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June 17, 2015


Six Days on Marble Mountain-By Neil R. Thorne

by dianeshort2014
Eleven miles south of Da Nang stands five small, forested marble and limestone mountains bounded by a river on the West and separated by Highway One. Like silent sentinels guarding the coastline, the five are known collectively as Marble Mountain. The highest of these mountains, closest to the beach, is Nui Thuy Son or Kim Son, where several Buddhist temples and shrines have occupied open areas among the steep rocky surfaces for hundreds of years.

Deep caves meander through the interior in a vast, connecting network of tunnels. At the entrance of some caves are statues of Buddha. Occasionally North Vietnamese and Vietcong soldiers hide in the caves to rest or reorganize following a battle. Yet in spite of the inherent danger of sharing the mountain with the enemy, Army and Marine recon and observation teams routinely maintain a watchful eye over American units dotting the coastline below. Two of these units, MACV SOG’s CCN’s Forward Operational Base (FOB) 4 and C Company of the 5th Special Forces Group, share a strip of beach just north of the mountain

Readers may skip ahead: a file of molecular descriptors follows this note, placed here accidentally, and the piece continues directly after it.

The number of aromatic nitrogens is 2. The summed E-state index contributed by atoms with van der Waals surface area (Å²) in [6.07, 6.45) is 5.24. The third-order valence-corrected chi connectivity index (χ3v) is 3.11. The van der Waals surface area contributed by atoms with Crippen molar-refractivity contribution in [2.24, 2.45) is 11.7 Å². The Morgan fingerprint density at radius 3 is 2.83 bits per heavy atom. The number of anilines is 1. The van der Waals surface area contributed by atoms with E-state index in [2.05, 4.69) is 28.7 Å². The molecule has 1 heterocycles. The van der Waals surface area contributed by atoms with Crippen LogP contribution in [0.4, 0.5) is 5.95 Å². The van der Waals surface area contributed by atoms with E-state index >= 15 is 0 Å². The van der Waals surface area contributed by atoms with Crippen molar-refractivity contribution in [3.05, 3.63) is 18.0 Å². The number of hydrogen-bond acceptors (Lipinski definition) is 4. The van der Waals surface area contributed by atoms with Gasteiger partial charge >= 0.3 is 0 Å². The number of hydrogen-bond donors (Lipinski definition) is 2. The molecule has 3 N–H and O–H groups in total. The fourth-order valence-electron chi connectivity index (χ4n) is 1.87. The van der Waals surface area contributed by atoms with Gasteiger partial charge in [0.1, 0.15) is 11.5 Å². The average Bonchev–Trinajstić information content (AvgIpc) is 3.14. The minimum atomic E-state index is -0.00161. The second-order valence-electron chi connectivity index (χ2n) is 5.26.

On August 21, 1968, a team from CCN, Spike Team Rattler, begin a long arduous trek up the rugged face of Nui Thuy Son in search of a worthy place to setup a listening and observation post overlooking the basin. The team, seven Chinese ethnic Nung mercenaries led by team leader Special Forces Sgt.1st Class Ames and squad leader Staff Sgt. Larry Trimble, move methodically, expertly up the mountain until they reach an overhang among the rocks. Without a word spoken, a hasty defensive perimeter is established. Ames and Trimble look down the cliff at a small clearing hidden by foliage and rocks. This is a perfect place for an observation and listening post with a panoramic view of two Marine outposts, their CCN compound, C-Team Headquarters, and other units below.